• “While demand for construction services remained strong throughout the year, many contractors indicate that profit margins are under pressure. Given the ongoing dearth of available, skilled construction workers, that is likely to continue into 2019. However, materials price dynamics could be far different given a slowing global economy and expectations for a strong U.S. dollar next year.”

    Press Release from Associated Builders and Contractors, Inc.

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  • ABC Predicts Construction Sector Will Remain Strong in 2019

    WASHINGTON, Dec. 4—Associated Builders and Contractors Chief Economist Anirban Basu forecasts another strong year for construction sector performance, yet warns about inflationary pressures, according to a 2019 economic outlook published today in Construction Executive magazine.

    Job growth, high backlog and healthy infrastructure investment all spell good news for the industry. However, historically low unemployment has created a construction workforce shortage of an estimated 500,000 positions, which is leading to increased compensation costs.

    “U.S. economic performance has been brilliant of late. Sure, there has been a considerable volume of negativity regarding the propriety of tariffs, shifting immigration policy, etc., but the headline statistics make it clear that domestic economic performance is solid,” said Basu. “Nowhere is this more evident than the U.S. labor market. As of July, there were a record-setting 6.94 million job openings in the United States, and construction unemployment reached a low of 3.6 percent in October.”

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  • Nonresidential Spending Retains Momentum in September

    Key Takeaways

    • Nonresidential construction spending, which totaled $767.1 billion on a seasonally adjusted annual rate for September, fell 0.3% but remains historically elevated and increased 8.9% on a year-ago basis
    • August’s estimate was revised almost a full percent higher from $762.7 billion to $769.1 billion, the highest level in the history of the series.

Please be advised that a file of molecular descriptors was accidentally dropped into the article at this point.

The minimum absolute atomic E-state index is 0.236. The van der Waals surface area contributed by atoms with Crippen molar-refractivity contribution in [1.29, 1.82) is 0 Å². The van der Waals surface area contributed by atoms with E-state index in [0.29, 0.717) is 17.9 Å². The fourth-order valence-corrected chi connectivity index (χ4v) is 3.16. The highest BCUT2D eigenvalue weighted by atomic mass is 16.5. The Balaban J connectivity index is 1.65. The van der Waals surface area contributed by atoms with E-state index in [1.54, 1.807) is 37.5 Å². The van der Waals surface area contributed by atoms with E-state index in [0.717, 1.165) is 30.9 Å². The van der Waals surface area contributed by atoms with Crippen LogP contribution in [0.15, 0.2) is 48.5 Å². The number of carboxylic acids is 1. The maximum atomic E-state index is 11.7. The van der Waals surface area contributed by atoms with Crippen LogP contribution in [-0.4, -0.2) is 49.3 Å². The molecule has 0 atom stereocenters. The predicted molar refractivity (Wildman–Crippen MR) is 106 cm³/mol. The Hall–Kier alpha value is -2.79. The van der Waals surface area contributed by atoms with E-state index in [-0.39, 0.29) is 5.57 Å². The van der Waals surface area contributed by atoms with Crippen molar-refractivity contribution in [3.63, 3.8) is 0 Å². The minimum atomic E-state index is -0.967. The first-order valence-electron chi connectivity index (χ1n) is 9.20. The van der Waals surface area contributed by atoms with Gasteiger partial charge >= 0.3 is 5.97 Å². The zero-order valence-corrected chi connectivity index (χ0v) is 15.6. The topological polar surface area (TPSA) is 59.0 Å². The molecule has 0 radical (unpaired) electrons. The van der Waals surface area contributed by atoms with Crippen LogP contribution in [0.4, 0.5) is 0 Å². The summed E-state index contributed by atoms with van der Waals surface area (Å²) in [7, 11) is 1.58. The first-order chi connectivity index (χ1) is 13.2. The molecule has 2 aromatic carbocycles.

• “Unlike previous instances of rapid construction growth, this one is led by a neatly balanced combination of private and public spending growth.”

    Press Release from Associated Builders and Contractors, Inc.

    WASHINGTON, Nov. 1— National nonresidential construction spending fell 0.3 percent in September but remains historically elevated, according to an Associated Builders and Contractors analysis of U.S. Census Bureau data released today. Total nonresidential spending stood at $767.1 billion on a seasonally adjusted, annualized rate in September, an increase of 8.9 percent on a year-ago basis.

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  • Construction Adds 23,000 Jobs in September

    According to data released last month by the US Bureau of Labor Statistics, the national construction industry added 23,000 net new jobs in September, following 23,000 in August, 18,000 in July, 13,000 in June and 29,000 in May.

    Press Release from Associated Builders and Contractors, Inc (ABC)

    Full release

    Construction Industry Adds 23,000 Jobs in September, Says ABC

    WASHINGTON, Oct. 5—The U.S. construction industry added 23,000 net new positions in September, according to an Associated Builders and Contractors analysis of data released by the U.S. Bureau of Labor Statistics.